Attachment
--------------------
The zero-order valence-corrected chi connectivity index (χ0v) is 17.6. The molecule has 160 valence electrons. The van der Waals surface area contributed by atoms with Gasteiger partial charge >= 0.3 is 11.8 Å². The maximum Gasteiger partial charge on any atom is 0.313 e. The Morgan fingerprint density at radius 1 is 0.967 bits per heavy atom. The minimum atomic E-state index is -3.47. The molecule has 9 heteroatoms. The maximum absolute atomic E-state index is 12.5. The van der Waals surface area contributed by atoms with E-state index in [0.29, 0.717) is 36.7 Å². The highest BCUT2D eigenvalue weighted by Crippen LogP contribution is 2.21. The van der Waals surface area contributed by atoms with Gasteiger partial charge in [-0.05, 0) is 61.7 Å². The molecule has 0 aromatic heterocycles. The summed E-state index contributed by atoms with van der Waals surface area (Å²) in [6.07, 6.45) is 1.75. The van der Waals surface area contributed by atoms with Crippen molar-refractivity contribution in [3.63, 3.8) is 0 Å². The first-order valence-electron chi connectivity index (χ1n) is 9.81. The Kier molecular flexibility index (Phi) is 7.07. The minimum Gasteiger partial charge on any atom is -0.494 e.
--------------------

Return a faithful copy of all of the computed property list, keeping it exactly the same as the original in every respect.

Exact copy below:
The zero-order valence-corrected chi connectivity index (χ0v) is 17.6. The molecule has 160 valence electrons. The van der Waals surface area contributed by atoms with Gasteiger partial charge >= 0.3 is 11.8 Å². The maximum Gasteiger partial charge on any atom is 0.313 e. The Morgan fingerprint density at radius 1 is 0.967 bits per heavy atom. The minimum atomic E-state index is -3.47. The molecule has 9 heteroatoms. The maximum absolute atomic E-state index is 12.5. The van der Waals surface area contributed by atoms with E-state index in [0.29, 0.717) is 36.7 Å². The highest BCUT2D eigenvalue weighted by Crippen LogP contribution is 2.21. The van der Waals surface area contributed by atoms with Gasteiger partial charge in [-0.05, 0) is 61.7 Å². The molecule has 0 aromatic heterocycles. The summed E-state index contributed by atoms with van der Waals surface area (Å²) in [6.07, 6.45) is 1.75. The van der Waals surface area contributed by atoms with Crippen molar-refractivity contribution in [3.63, 3.8) is 0 Å². The first-order valence-electron chi connectivity index (χ1n) is 9.81. The Kier molecular flexibility index (Phi) is 7.07. The minimum Gasteiger partial charge on any atom is -0.494 e.